Understanding the Importance of an LOI
One of the first and most critical steps in selling or acquiring a company is the Letter of Intent. It is one of the first opportunities for mistakes to be made. Let’s take a look at why LOIs are so critical to your success in completing a transaction.
What is an LOI?
Almost exclusively used as the first step in the process of major business transactions, a letter of intent (LOI) is a document declaring the preliminary commitment of one party to do business with another. Presented in a letter format, it outlines the chief terms of a prospective deal. LOIs can be iterative in nature, where one party may present an LOI to buy a business, and then the seller may counter with a tweaked version of that LOI or they may draft a new document altogether. Ideally this process saves negotiation time in the long run, so that when both parties come together to formalize a deal, the broad strokes of the deal will already be hammered out.
What may be included in an LOI?
While not an exhaustive list, here are some elements that are often addressed in an LOI:
– Type of transaction — asset deal or stock deal?
– A list of the assets to be sold in the transaction
– The purchase price for the business and all its stated assets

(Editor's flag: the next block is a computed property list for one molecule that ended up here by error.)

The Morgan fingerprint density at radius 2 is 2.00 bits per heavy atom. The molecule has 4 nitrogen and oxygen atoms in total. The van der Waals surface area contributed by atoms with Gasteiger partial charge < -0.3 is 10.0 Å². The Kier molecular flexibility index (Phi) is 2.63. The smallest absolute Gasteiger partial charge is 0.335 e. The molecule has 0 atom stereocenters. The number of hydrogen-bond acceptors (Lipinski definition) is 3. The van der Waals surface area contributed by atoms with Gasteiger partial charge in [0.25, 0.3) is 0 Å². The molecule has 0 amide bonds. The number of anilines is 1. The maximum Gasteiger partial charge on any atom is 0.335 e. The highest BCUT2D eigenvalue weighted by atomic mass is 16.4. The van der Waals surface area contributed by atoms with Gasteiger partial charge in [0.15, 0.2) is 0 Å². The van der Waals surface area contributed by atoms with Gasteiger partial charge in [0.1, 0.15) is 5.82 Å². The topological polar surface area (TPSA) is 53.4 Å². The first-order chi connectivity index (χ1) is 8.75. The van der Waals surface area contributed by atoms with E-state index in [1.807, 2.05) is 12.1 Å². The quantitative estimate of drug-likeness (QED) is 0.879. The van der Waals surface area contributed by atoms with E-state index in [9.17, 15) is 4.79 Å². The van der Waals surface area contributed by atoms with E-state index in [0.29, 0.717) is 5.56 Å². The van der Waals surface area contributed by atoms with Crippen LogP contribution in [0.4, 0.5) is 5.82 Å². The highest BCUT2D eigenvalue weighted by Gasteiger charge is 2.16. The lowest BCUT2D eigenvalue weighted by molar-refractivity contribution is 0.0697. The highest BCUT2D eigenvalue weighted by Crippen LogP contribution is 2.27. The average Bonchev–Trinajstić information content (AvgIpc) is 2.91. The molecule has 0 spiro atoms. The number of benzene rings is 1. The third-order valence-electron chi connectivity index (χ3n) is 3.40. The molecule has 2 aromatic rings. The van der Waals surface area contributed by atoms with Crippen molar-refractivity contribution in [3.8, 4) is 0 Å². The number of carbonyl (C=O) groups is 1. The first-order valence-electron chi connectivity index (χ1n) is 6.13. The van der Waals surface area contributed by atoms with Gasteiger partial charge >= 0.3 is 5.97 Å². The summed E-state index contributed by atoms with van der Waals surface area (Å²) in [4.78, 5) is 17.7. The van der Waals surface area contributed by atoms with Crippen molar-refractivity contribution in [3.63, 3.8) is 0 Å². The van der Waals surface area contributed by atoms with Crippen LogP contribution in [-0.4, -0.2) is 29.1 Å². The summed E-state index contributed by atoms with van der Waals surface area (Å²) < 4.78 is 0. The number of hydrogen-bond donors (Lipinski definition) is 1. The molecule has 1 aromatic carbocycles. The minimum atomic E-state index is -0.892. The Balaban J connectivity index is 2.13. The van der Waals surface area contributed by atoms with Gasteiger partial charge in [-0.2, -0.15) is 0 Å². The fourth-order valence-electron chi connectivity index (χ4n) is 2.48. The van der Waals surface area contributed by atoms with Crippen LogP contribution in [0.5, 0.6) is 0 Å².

– Exclusivity period parameters
– Expected length of time for due-diligence to occur
– Definitions of important terms that might be used during the transaction
– A target date for the execution of the purchase agreement
– Identification of transactions jurisdiction and governing entities
– “No-solicitation” provisions, which forbid one party from poaching the other party’s employees
It is important to reiterate that an LOI signals the beginning of a formal business transaction. As such, it is critical that sellers understand what they are signing and consult with their professional advisors before executing a LOI. Yes, even before sending a “quick text” to confirm receipt – any and all written communication can affect the terms of your future agreement.
Is an LOI legally binding?
It depends, which is why it is critically important to seek legal advice as soon as an LOI is received. Some LOIs are not binding at all. Others may only create limited obligations like maintaining confidentiality and ensuring each party bears their own expenses. In contrast, some LOIs may qualify as an enforceable contract with or without additional negotiation, possibly even serving as the contract if you don’t sign the final agreement.
Letters of Intent are an exciting part of the M&A process. They also herald a significant event, the sale of a business, so seeking experienced advice is critical. We work with privately held business owners across the United States who are interested in selling or recapitalizing their companies. Our team has over 100 years of combined experience in these transactions. Please contact us for a confidential discussion about how we can help you.